Lynx and Vaughan Lake both have outstanding Smallmouth Bass fishing. Most lakes in Northwestern Ontario have similar conditions and habitat and can grow big Smallmouth Bass but our lakes are remote fly-in outpost lakes and due to low fishing pressure, they produce unusually large Smallmouth Bass and great numbers. Combining the rocky Canadian Shield structure with the fact that both lakes are constantly being fed food and fresh water from feeder streams, Lynx Lake and Vaughan Lake have Smallmouth Bass fishing just as good as any of the top Smallmouth Bass lakes in Ontario
Smallmouth Bass seem more common in the 1 to 3-pound range. The reason for this is Smallmouth Bass travel in hunting packs and when you come up on a shoal that the bass have taken command of, you will catch tons of them in the 1 to 3-pound range. Bigger Smallmouth Bass travel in mating pairs. Generally, they mate with a bass the same size so if you catch a 4 or 5-pound Smallmouth Bass, there will be another one in the same area.
Smallmouth Bass in the 4 to 5-pound range are caught frequently at our outpost lakes. If you are catching tons of small ones, you are in the wrong place if you are looking for a trophy. The bigger Smallmouth Bass not only travel in mating pairs; they stake out territories. If you come to a nice shoal or rocky point and you do not catch anything right away, it usually means there is a big pair in the area.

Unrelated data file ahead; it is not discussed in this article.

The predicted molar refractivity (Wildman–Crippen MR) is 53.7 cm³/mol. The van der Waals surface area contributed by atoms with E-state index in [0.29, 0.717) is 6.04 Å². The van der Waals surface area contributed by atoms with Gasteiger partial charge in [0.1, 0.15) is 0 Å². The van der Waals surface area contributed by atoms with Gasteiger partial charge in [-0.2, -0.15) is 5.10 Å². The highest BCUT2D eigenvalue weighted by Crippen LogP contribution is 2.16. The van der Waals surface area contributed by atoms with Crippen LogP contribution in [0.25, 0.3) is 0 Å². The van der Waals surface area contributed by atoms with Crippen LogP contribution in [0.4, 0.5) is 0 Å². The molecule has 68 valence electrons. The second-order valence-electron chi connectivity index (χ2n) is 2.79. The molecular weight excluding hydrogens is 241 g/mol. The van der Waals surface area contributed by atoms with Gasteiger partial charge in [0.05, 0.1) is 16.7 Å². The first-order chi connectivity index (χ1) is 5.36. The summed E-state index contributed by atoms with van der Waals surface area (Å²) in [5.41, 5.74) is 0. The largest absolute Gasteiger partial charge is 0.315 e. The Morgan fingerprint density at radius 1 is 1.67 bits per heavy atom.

There are 6 and even 7-pound Smallmouth Bass in our lakes but they are rare, which is why they are considered trophies. When you find a spot that looks great and you do not catch anything, come back an hour later and be very quiet as to not spook them.
If you want you can work hard and catch 30 to 50 bass in a day. That would be from concentrating on areas with high populations of smaller bass. If you specifically want to catch a trophy bass, you need to sacrifice numbers and patiently fish the prime areas. If you are not catching small ones, then you know the big ones are there. Lac Seul is swarming with Smallmouth Bass. While Smallmouth Bass fishing, you will catch Walleyes and Northern Pike as well. If you find a prime bass area and do not catch anything, it might mean a giant Pike has moved into the area. If you exhaust all your bass techniques, throw on a big Pike lure and see what happens.